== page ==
Finally, the area "Influence of social situations" consists of those items that refer to subjective social pressure experienced in situations that involve eating and social acceptance attributed to the thinness. This dimension also reflects the items related to the role of friends, but does not incorporate the influence of the couple in the need to take one's own body, as we shall see is of great importance.

In summary, it appears that these areas of influence have to do with both personal context of the individual as the sociocultural context where elements appear more directly related to youth (influence of verbal messages and comments from friends, for example) as well as elements related to the influence of the media, advertising and images of body worship.

The work of Carrillo Durán (2004) makes a selection of items for the study if the attitude of young girls with anorexia and bulimia and the healthy young, to various factors related to body esthetic model, which can influence their welfare more or less. In that study, the items refer to different areas of influence that may affect the welfare of the sample, trying to correct some imprecisions in the CIMEC (see Table 1) but not extracting dimensions or areas in which to group the items. Our research also looks at the dimensions that can be grouped and therefore summarized by the related factors with body worship, which may affect the welfare of young people.


Explanation of selected items

As shown in Table 1, some items are linked to influential personal factors in the welfare of young people as they relate to self-esteem, the feeling of being good about yourself (Parra, 2005) and of maintaining control over their own bodies. Castro and Díaz (2002) argue that especially from the 80s, researchers have begun to give importance in their studies of personal variables influencing welfare, emphasizing concerns within the body image, the role of self-esteem or self confidence, obsession with parts of the body, and the desire of maintaining a proper diet without the risk of gaining weight, which is reflected in the items in Table 1.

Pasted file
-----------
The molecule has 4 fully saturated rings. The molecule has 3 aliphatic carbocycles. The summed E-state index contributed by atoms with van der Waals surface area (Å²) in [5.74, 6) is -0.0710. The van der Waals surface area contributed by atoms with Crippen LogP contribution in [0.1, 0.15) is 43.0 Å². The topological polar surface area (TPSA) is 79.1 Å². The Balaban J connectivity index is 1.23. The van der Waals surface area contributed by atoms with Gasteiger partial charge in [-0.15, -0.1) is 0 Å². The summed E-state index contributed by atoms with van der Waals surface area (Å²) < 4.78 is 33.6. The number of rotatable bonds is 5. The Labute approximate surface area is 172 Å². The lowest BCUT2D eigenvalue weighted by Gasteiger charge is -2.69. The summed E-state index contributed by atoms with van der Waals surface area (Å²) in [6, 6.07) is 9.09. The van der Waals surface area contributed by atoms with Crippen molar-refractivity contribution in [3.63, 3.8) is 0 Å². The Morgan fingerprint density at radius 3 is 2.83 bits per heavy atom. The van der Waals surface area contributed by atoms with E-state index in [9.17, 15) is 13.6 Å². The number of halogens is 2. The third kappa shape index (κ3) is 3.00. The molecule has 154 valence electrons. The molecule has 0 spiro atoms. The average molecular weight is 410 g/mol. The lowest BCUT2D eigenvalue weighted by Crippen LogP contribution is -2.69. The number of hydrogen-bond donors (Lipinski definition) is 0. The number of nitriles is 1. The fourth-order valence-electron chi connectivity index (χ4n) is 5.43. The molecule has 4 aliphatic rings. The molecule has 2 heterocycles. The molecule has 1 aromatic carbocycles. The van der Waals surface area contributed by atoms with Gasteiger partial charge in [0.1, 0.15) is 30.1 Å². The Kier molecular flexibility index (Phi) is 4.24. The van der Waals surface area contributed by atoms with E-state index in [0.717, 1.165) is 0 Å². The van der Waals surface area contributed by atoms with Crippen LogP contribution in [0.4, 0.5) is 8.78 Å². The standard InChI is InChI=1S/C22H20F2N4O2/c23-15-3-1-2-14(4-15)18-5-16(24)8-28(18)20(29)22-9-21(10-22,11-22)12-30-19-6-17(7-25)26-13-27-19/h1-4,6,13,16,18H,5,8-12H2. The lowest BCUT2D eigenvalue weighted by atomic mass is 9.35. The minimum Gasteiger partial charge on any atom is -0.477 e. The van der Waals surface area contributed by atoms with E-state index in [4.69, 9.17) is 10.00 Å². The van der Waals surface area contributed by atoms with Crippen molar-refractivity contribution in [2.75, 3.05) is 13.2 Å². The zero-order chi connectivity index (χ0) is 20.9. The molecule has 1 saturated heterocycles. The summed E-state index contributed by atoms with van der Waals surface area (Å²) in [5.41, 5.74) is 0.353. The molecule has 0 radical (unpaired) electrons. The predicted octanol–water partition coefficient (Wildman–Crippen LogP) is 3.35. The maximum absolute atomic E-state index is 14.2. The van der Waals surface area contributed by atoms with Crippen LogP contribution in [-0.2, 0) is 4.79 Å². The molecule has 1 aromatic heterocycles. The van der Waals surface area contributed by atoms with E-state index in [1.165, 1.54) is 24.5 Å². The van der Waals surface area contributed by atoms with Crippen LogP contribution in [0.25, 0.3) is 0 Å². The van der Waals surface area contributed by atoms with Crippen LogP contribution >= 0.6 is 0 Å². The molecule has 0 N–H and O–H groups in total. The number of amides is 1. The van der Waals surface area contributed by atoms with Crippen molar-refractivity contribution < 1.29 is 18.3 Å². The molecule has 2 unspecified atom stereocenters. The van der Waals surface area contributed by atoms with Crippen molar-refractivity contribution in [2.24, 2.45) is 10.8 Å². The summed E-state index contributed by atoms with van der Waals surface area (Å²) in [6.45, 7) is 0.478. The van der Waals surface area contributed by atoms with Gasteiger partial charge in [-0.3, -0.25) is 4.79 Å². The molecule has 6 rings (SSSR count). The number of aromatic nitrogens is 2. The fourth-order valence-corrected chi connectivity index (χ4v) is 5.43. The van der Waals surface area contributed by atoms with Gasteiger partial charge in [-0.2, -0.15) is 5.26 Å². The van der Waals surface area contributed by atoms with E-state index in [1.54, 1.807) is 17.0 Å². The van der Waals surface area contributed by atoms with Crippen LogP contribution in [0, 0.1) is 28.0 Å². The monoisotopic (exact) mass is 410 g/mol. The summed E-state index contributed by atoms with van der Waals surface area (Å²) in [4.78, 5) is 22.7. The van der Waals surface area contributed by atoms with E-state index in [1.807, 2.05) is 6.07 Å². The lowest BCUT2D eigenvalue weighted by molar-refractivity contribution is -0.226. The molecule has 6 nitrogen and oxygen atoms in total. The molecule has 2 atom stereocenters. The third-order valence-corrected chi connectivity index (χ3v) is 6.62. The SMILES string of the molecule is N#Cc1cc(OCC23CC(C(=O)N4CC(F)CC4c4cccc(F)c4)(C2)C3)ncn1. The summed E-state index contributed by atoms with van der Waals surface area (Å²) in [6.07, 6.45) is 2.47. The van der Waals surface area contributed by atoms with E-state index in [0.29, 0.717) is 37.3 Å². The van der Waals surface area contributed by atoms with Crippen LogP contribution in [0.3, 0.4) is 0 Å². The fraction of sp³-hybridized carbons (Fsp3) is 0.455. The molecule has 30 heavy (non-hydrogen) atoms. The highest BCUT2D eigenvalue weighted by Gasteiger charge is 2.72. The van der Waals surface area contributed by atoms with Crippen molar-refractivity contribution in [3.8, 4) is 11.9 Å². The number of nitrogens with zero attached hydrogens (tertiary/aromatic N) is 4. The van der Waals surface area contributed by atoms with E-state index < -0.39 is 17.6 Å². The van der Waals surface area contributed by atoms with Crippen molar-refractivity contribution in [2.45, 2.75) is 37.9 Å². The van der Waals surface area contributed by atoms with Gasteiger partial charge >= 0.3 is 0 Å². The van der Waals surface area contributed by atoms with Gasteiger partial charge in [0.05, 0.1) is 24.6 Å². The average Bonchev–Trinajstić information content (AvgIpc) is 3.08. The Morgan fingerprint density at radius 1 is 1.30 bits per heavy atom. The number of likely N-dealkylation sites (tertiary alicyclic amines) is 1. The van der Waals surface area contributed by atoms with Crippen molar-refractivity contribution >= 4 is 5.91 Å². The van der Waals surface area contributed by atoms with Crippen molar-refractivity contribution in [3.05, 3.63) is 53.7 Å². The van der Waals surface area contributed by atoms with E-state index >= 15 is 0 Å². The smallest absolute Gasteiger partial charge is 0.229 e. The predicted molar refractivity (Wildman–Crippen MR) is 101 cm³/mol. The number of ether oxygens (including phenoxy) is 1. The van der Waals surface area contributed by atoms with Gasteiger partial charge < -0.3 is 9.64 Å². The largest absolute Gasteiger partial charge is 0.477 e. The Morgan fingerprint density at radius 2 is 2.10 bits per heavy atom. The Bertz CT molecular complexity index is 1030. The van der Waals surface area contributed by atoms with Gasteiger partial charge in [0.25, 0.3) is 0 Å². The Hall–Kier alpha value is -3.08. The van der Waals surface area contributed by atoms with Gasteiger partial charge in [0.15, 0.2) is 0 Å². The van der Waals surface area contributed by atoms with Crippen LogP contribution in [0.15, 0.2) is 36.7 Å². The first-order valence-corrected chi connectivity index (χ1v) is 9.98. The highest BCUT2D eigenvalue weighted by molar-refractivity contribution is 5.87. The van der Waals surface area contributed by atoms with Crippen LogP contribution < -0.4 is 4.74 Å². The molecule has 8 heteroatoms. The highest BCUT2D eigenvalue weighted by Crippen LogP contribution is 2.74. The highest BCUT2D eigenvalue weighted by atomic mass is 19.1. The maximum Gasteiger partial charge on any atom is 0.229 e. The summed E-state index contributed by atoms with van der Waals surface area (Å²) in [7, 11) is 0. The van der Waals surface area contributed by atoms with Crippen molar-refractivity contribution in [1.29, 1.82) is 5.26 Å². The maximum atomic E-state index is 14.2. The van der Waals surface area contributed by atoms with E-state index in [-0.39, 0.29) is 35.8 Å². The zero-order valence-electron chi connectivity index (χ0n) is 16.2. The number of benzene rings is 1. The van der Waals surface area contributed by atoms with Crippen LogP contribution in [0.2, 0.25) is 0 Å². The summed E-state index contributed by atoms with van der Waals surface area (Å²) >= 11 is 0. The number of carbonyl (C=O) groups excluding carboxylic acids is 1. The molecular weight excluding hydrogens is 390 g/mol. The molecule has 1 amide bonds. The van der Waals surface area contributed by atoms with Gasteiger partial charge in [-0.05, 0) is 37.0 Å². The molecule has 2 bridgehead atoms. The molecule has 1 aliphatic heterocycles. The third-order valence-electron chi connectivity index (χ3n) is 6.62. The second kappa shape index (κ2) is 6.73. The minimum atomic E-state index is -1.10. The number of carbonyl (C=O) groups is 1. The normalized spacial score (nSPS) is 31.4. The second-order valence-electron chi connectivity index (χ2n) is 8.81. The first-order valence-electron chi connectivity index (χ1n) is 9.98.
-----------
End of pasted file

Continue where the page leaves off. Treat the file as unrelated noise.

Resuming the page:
With regard to the importance of sociocultural factors, Baile et al. (2003) and Cafri et al. (2005) argue that they are very influential in body perception, being elements of little motivation of welfare and satisfaction with one's body within Western culture (Garner and Garfinkel, 1980; Fallon, 1990; Nagel, 1992).

Within sociocultural factors, the influence of the family on welfare seems to be clear (Oliva, 2006; Parra, 2005). Meanwhile, Wertheim et al. (2004) confirm the importance of sharing our context, in the transmission of a pattern of perfection, clearly differentiate the influence of the family and friends from the influence of the couple.

Moreover, Rodríguez (2008) indicates that youth satisfaction will depend on the support they receive from their environment, especially their friends (Moyano and Ramos, 2007). The influence of friends on the body satisfaction is based on the Social Comparison Theory (Heinberg and Thompson, 1992). The most dangerous thing is not the comparison, but the frequency and the subject with which young people are compared (Rodríguez, 2008).

In order to generate body dissatisfaction, the comparison model should be more attractive than the person him/herself. (Tantleff-Dunn et al., 2005).

In a similar way, but outside the group of friends, we can emphasize the role of the couple, whose influence on the development of anorexia and bulimia seems proven. Research carried out by Raboch (1991) confirms significant differences in the positive development in girls with anorexia with a satisfactory relationship opposed to those that did not. According to Fox et al. (2005) the negative comments from boyfriends and comparisons on the woman's body are factors that can influence the beginning of the disease and its evolution. Thus, according to Tozzi et al. (2003) among the most important factors of recovery in anorexia and bulimia, as well as therapy and maturation of the patient, is partner support.

In the same way, different developed studies with young ladies not affected by anorexia and bulimia also conclude that the role of the partner is crucial in the satisfaction with one's own body (Gondoli et al., 2011; Paxton et al., 2005; Lin and Kulik, 2002; Forbes et al., 2006), need to establish mechanisms to detect this influence in adolescence and early adulthood, where the family has less and less influence even friends.

The context of the sociocultural factors that influence welfare also includes the media type influences, such as information, images of fashion and advertising (Cattarin et al., 2000). Authors like Myers and Biocca (1992), Botta (1999), Harrison (2000) and Park (2005) point out that the pressure of the media is a sociocultural factor that influences the well-being strongly - including the well-being regarding the body - and the creation of the self-identity of the youth (Santos and Silva, 2008). Following this idea, we can say that there are approaches that go against the media, and others that deem its power.

According to the positions against, the body worship seems connected to the proliferation of visual culture, that has not stopped to trigger the alarm against the influence of the media as transmitters of values that influence the body image of the youth (Rasnake et al., 2005; Livingstone and Helsper, 2006), in their feeding habits, as well as in the conception of the body and the beauty in a fragile relationship with health (Teo, 2010).